We can only afford 23.5% salary increase for lecturers, 35% for professors – Adamu Adamu

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The federal government says it can only afford a 23.5 percent salary increase for lecturers of all categories, except professors.

Adamu Adamu, minister of education, said this on Tuesday at a meeting with pro-chancellors and vice-chancellors of federal universities on the ongoing strike by the Academic Staff Union of Universities (ASUU).

We can only afford 23.5% salary increase for lecturers, 35% for professors

Speaking at the meeting, which was held in Abuja, Adamu said aside from the salary increment, the government made other offers regarding the demands of ASUU.

“That the federal government can only afford a 23.5% salary increase for all categories of the workforce in federal universities, except for the professorial cadre which will enjoy a 35% upward review,” he said.

“That henceforth allowances that pertain to ad-hoc duties of the academic and non-academic staff shall be paid as at when due by the Governing Councils of Universities to which such services are rendered and to the staff who perform them.

“That a sum of N150 billion shall be provided for in the 2023 budget as funds for the revitalisation of federal universities, to be disbursed to the institutions in the first quarter of the year.

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“That a sum of N50 billion shall be provided for in the 2023 budget for the payment of outstanding areas of earned academic allowances, to be paid in the first quarter of the year.”

The minister, however, said ASUU and other unions — Non-Academic Staff Union of Educational and Associated Institutions (NASU), Senior Staff Association of Nigerian Universities (SSANU), and National Association of Academic Technologists (NAAT) — rejected the offer on salary increase.

“The four university-based unions, in separate letters addressed to the chairman of the government re-negotiating team, rejected government’s offer, which they described as inadequate to meet their respective demands needed to tackle the challenges confronting the university system,” he said.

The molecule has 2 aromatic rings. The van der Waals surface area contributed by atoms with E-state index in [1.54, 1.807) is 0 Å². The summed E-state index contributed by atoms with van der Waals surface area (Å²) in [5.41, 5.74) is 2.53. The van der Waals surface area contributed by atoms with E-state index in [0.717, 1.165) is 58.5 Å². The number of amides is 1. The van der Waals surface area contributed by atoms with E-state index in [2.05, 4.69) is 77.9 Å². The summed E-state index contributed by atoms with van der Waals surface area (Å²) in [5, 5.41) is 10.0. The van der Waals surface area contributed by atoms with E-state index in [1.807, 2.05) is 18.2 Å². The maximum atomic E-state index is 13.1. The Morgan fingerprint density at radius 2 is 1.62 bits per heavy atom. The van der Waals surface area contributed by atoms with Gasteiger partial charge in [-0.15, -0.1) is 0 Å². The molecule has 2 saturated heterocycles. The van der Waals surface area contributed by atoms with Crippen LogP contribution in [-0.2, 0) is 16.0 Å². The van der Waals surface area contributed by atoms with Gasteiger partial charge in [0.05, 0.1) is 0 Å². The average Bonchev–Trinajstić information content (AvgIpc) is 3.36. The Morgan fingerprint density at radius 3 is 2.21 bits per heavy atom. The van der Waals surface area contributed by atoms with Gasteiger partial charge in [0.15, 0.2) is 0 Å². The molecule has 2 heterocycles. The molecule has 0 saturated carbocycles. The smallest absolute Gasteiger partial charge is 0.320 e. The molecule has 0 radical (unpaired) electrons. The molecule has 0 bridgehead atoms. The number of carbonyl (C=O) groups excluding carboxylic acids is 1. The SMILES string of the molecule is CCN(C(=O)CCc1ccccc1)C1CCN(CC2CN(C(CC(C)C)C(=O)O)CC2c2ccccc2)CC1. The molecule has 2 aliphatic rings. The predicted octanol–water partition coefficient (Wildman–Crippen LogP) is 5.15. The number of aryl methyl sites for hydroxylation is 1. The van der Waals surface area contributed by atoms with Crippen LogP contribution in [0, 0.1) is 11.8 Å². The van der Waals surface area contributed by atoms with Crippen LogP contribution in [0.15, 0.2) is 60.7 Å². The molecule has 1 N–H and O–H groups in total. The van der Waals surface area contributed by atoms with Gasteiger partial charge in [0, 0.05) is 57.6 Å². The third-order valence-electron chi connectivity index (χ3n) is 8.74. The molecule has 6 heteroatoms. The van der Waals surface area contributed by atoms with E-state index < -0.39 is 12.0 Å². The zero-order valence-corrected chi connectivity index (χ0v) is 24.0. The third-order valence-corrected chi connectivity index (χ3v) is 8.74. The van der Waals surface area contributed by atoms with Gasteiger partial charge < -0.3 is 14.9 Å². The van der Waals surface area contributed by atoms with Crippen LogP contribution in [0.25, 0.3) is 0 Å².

Adamu added that following the development, he held meetings with the unions, after which the joint action committee of NASU, SSANU and NAAT called off its strike.

He, however, said the federal government remains committed to addressing ASUU’s demands in the effort to ensure that students resume studies soon.

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At a media briefing after the meeting, Ben Goong, spokesperson to the education minister, said a 14-member committee has been set up to address the “grey areas” relating to the demands by ASUU.

He listed members of the committee to include Nimi Briggs, chairman, ASUU/federal government negotiation team; Olu Obafemi, chairman, governing council, Federal University of Technology (FUT), Minna; Udo Udoma, former minister of budget and national planning; and Bashir Dalhatu, an elder statesman.

Others are Kabiru Bala, vice-chancellor, Ahmadu Bello University, Zaria; Kayode Adebowale, vice-chancellor, University of Ibadan; Lilian Salami, vice-chancellor, University of Benin; Duro Oni, president, Nigerian Academy of Letters; and Akinsanya Osibogun, president, National Postgraduate Medical College of Nigeria.

Charles Igwe, vice-chancellor, University of Nigeria, Nsukka; Ishaq Oloyede, registrar, Joint Admissions and Matriculation Board (JAMB); and Abubakar Rasheed, executive secretary, National Universities Commission (NUC), are also listed as members of the committee.

“After enormous two-hour deliberations, the meeting constituted a committee made up of four pro-chancellors, five vice-chancellors and others, to be chaired by the minister of education to further look at the grey areas ASUU is demanding, particularly the areas where there have been no consensus,” Goong said.

“As I speak to you, that committee is meeting and they will proceed to meet with President Muhammadu Buhari on the outcome of the deliberations of that committee.

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“Two basic areas that the committee will be looking at is the ‘no work no pay’ issue and the issue of remuneration of university lecturers.

“The meeting is on government side. There have been appeals for the government to take a second look at the ‘no work, no pay’ measure and that is one of the issues that the committee will look at.


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Chila Andrew Aondofa

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